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Mol Gen Genet. 1993 Feb;237(1-2):97-104.

An abundant LINE-like element amplified in the genome of Lilium speciosum.

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  • 1Department of Genetics and Developmental Biology, Monash University, Clayton, Melbourne, Vic. Australia.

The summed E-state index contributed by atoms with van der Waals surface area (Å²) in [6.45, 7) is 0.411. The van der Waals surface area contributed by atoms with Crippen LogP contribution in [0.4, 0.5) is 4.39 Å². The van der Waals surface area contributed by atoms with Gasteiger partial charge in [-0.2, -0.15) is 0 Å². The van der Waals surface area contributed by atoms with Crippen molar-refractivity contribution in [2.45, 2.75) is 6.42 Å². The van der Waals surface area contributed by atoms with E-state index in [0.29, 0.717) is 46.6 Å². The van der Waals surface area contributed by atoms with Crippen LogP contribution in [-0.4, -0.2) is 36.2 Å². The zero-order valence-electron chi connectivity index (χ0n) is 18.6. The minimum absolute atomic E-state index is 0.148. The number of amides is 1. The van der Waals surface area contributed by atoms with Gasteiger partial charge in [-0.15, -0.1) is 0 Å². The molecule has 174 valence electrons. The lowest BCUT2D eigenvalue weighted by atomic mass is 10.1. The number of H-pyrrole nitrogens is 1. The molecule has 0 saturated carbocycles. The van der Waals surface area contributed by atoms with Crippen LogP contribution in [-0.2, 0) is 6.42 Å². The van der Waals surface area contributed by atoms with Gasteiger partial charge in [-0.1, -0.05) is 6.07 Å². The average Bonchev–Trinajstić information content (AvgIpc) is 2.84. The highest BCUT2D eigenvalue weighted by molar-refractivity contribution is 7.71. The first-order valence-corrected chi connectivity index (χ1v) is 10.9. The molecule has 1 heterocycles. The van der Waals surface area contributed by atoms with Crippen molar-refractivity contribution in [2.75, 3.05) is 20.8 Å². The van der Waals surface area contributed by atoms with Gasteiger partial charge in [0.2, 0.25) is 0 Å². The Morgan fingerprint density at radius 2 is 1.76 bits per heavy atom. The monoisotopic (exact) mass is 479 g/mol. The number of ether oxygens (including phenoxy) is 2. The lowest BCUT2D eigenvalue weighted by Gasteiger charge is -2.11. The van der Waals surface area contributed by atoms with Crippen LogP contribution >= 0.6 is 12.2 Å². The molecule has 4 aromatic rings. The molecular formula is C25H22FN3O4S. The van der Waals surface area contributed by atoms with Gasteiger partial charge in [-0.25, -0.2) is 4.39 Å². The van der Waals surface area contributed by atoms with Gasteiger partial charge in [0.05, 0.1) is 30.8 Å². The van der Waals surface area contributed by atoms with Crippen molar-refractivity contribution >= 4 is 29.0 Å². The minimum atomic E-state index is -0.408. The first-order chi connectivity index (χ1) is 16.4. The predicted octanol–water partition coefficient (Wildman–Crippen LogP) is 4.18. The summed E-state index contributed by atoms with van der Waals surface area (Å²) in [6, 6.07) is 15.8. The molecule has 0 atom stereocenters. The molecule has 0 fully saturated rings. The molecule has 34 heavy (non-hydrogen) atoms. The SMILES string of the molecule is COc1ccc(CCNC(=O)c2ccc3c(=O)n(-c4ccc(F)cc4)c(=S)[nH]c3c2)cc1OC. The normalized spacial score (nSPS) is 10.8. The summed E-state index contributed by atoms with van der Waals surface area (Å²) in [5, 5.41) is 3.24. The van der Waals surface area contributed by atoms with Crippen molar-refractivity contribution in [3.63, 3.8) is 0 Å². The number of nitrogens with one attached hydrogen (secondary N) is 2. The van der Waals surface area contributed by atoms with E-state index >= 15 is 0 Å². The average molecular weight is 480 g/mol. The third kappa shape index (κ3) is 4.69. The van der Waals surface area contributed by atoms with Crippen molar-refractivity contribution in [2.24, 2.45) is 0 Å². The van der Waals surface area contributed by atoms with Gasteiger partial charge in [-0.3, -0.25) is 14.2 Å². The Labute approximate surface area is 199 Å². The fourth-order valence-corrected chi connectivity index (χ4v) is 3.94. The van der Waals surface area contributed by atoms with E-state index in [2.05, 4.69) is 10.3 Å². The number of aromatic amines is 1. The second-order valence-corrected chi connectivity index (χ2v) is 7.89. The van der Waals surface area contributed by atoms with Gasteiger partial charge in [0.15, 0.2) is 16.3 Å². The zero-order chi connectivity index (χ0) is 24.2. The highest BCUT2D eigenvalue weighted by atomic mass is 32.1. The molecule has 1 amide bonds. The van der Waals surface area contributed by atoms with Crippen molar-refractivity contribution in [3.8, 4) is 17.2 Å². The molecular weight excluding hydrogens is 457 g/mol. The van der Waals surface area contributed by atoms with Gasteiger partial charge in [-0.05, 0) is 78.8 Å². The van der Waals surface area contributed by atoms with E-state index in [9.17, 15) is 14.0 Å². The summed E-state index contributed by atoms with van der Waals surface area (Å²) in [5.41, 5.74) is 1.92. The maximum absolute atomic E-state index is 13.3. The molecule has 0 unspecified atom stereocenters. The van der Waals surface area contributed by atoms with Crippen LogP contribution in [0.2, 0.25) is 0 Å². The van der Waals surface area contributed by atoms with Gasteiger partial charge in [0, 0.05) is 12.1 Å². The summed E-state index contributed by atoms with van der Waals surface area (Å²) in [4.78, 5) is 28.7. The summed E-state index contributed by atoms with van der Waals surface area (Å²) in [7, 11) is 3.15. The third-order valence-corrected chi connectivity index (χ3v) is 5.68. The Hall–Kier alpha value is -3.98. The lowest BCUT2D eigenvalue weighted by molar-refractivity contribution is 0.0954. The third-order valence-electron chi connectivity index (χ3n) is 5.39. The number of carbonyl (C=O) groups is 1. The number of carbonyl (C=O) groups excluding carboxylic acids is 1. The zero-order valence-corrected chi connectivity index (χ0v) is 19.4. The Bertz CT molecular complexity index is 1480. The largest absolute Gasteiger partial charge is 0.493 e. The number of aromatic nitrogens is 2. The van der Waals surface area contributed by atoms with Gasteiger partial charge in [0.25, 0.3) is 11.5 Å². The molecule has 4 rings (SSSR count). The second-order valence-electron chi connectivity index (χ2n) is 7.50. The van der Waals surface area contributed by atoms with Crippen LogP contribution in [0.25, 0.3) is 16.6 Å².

The genomes of Lilium species are very large, containing 30-40 million kilobase pairs of DNA. An abundant fragment of 3.5 kb was released by BamHI digestion of genomic DNA of Lilium speciosum. Analysis of 20 genomic clones containing sequences homologous to the fragment showed it to be part of a 4.45 kb dispersed repeat, which was named del2. Sequence analysis of one full element and regions of four others revealed del2 to be a non-LTR (long terminal repeat) retrotransposon. It is flanked by short direct repeats of from 4 to 13 bp and a run of adenines occurs at one end (the proposed 3' end), 63 bp downstream from a polyadenylation signal. A possible RNA polymerase II promoter similar to that found in Drosophila I and F group elements is present internally 30 bp downstream from the 5' end. Two degenerate open reading frames (ORFs) are present, the 5' ORF containing a gag-related cysteine motif, and the 3' ORF containing a different cysteine motif also found in most non-LTR retrotransposons. The 3' ORF also has regions with homology to reverse transcriptase sequences, which are most similar to those in Cin4 of maize, the L1 LINE elements of humans and mice and the R2 ribosomal DNA inserts of insects. The majority of del2 elements occur as the full 4.45 kb element. They account for an estimated 4% of the L. speciosum genome and are present in approximately 250,000 copies. del2-related sequences were also detected in 12 other monocot species.(ABSTRACT TRUNCATED AT 250 WORDS)

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